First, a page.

HARRISBURG – A trophy bull elk was found dead earlier this month on Pennsylvania’s elk range, the apparent victim of winter wildlife feeding, which is illegal for elk.
Test results returned last week cited rumen acidosis as causing the death of the 6- by 7-point bull found Jan. 9 in Byrnedale, Elk County. The disorder affects wild deer and elk, as well as domestic animals such as cattle and sheep, and in wild animals often is linked to supplemental feeding by humans.
Rumen acidosis is brought on by the sudden introduction of carbohydrates, usually grain and often corn, to an animal’s diet.
The diets of wild deer and elk vary by their home ranges, and often change throughout the year. Their bodies adjust to accommodate those changes, but if their diets change suddenly rather than gradually, their bodies are unable to digest the newly introduced food. If they eat enough of that food, it can kill them.
That appears to be what happened with the bull elk. An elk’s diet is made up mostly of grasses and other soft vegetation. When the bull suddenly overloaded on corn, its body produced too much lactic acid in an attempt to digest this new food, causing its death.
Though it’s not yet clear how the bull came in contact with the corn on which it fed, it’s likely the corn was placed intentionally by humans, perhaps because they believed their actions would help wildlife. The incident occurred just after a nasty cold snap, a time when concerned individuals begin to worry about the survivability of wildlife. As shown by this case, intentional feeding can have a counter effect of harming wildlife.
Additionally, the feeding of elk anywhere in Pennsylvania is illegal, meaning that if the bull’s death stems from intentional feeding, it also stems from an illegal act.
“Most times, the best way to help wildlife make it through the winter is to step back and allow the animals’ instincts to take over,” said Cal DuBrock, director of the Pennsylvania Game Commission’s Bureau of Wildlife Management. “In a natural setting, most wildlife will change their behaviors to adapt to colder temperatures and scarcer food supplies. Supplemental feeding can alter that behavior and have detrimental, and sometimes fatal, effects.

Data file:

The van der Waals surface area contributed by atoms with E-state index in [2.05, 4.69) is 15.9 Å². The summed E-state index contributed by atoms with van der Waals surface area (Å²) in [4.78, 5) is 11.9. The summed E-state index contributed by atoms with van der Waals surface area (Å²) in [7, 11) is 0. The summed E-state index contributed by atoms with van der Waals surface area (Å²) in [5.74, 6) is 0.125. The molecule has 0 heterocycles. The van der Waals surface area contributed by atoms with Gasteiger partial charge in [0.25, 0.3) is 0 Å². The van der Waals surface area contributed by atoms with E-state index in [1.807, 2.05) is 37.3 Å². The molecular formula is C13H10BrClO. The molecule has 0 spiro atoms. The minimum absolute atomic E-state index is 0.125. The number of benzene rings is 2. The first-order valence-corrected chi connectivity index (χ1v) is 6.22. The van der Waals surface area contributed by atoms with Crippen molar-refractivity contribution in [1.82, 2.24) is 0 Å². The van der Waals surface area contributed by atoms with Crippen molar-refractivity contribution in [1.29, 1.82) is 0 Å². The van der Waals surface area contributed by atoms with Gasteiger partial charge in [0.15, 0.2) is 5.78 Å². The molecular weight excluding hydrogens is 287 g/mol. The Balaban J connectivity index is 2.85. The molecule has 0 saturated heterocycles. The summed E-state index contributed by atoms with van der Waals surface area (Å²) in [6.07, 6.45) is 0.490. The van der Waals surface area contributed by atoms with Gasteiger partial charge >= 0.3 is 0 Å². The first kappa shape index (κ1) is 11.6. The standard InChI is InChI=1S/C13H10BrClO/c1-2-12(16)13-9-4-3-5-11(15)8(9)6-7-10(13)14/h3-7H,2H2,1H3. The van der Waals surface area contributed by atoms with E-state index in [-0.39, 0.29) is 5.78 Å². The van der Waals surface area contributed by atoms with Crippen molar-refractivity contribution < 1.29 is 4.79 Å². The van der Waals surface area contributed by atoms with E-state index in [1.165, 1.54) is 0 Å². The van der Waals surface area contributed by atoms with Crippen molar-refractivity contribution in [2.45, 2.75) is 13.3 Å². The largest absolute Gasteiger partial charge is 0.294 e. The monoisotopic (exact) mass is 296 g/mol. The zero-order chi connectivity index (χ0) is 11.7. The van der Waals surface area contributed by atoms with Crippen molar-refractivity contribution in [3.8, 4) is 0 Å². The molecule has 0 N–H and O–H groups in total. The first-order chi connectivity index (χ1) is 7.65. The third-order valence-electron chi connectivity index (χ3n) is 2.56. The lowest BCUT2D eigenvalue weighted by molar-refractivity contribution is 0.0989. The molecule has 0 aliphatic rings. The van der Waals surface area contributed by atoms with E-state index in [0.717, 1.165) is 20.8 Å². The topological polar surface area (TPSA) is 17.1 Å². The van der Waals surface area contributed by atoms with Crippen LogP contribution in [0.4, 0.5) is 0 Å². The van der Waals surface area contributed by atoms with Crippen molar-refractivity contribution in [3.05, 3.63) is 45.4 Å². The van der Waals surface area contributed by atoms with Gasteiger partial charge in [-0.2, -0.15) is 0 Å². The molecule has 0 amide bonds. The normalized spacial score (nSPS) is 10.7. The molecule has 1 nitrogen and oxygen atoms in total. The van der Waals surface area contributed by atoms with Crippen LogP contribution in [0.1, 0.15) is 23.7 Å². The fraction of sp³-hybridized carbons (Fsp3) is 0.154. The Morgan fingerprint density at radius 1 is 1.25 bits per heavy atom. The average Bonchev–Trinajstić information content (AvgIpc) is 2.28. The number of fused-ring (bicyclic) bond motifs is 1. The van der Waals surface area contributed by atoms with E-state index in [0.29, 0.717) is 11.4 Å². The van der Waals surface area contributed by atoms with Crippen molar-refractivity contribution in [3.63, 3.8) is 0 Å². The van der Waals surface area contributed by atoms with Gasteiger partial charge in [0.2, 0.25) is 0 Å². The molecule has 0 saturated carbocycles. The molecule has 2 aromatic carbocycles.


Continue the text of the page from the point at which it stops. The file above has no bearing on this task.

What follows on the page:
An investigation into the circumstances that led to bull’s death is ongoing. But the incident serves as a timely reminder on the law prohibiting the feeding of elk, as well as other concerns associated with the supplemental feeding of wildlife.
While the feeding of wildlife remains legal in many circumstances, there are some accompanying risks.
Supplemental feeding can cause animals to lose their natural fear of humans, which can cause problems for both the animals and other people. For this reason, it is unlawful to intentionally place any food or other substance that causes bears to congregate or habituate in an area. Bears that become habituated to humans often become nuisances, causing property damage and creating other problems.
Supplemental feeding also causes animals to concentrate at unnaturally high densities, increasing their risk of spreading disease to one another, giving predators an advantage and exposing them to other dangers they otherwise might not encounter.
Among other reasons, the supplemental feeding of elk remains unlawful because it can encourage the elk to spend more time near population centers where the potential for conflict with humans increases.
Those convicted of illegally feeding wildlife face penalties that could include hundreds of dollars in fines and court costs, and additional penalties could result if an animal dies because of illegal feeding.
Rumen acidosis can be caused by many foods other than corn. Wheat and barley also are commonly responsible for causing the disorder, while apples, grapes, bread and sugar beets can cause the disorder, but are less commonly involved. Animals severely afflicted by rumen acidosis typically die within 24 to 72 hours, but the disease might also shorten the lifespans of the animals that survive the disease.
DuBrock said he can appreciate people who want to help wildlife through the winter, but they can make a more beneficial contribution by improving wildlife habitat on their properties. Feeding often creates more problems than it solves, and some feeding activities are unlawful, he said.
“These are things to think about when placing out food for wildlife,” he said. “Those who want to help wildlife should also know about the potential for harm that could result from their actions.”
It is the official policy of the Pennsylvania Game Commission to not support the supplemental winter feeding of game birds or game animals.